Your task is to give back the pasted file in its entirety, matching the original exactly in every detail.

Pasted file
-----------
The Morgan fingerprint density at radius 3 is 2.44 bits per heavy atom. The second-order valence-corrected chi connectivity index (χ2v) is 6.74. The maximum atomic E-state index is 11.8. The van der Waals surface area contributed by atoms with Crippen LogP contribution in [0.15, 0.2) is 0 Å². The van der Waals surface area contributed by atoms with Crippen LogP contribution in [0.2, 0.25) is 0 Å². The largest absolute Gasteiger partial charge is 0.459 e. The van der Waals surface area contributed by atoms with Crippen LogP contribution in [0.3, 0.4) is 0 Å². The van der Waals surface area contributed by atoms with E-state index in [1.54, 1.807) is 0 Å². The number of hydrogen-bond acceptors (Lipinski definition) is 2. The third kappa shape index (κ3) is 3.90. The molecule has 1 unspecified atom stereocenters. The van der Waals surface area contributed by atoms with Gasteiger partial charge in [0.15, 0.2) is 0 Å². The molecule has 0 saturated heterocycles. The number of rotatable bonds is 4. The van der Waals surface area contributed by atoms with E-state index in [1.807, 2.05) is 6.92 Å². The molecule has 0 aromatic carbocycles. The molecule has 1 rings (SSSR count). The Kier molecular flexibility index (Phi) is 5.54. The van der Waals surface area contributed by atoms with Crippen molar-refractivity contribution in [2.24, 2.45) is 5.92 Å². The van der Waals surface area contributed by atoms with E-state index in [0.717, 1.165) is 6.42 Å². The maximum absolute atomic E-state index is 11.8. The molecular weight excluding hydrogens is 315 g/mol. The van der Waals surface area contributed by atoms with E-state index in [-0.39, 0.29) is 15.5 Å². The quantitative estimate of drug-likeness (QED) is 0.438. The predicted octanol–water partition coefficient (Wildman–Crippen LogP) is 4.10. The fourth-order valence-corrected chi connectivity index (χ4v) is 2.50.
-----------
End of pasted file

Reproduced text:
The Morgan fingerprint density at radius 3 is 2.44 bits per heavy atom. The second-order valence-corrected chi connectivity index (χ2v) is 6.74. The maximum atomic E-state index is 11.8. The van der Waals surface area contributed by atoms with Crippen LogP contribution in [0.15, 0.2) is 0 Å². The van der Waals surface area contributed by atoms with Crippen LogP contribution in [0.2, 0.25) is 0 Å². The largest absolute Gasteiger partial charge is 0.459 e. The van der Waals surface area contributed by atoms with Crippen LogP contribution in [0.3, 0.4) is 0 Å². The van der Waals surface area contributed by atoms with E-state index in [1.54, 1.807) is 0 Å². The number of hydrogen-bond acceptors (Lipinski definition) is 2. The third kappa shape index (κ3) is 3.90. The molecule has 1 unspecified atom stereocenters. The van der Waals surface area contributed by atoms with Gasteiger partial charge in [0.15, 0.2) is 0 Å². The molecule has 0 saturated heterocycles. The number of rotatable bonds is 4. The van der Waals surface area contributed by atoms with E-state index in [1.807, 2.05) is 6.92 Å². The molecule has 0 aromatic carbocycles. The molecule has 1 rings (SSSR count). The Kier molecular flexibility index (Phi) is 5.54. The van der Waals surface area contributed by atoms with Crippen molar-refractivity contribution in [2.24, 2.45) is 5.92 Å². The van der Waals surface area contributed by atoms with E-state index in [0.717, 1.165) is 6.42 Å². The maximum absolute atomic E-state index is 11.8. The molecular weight excluding hydrogens is 315 g/mol. The van der Waals surface area contributed by atoms with E-state index in [-0.39, 0.29) is 15.5 Å². The quantitative estimate of drug-likeness (QED) is 0.438. The predicted octanol–water partition coefficient (Wildman–Crippen LogP) is 4.10. The fourth-order valence-corrected chi connectivity index (χ4v) is 2.50.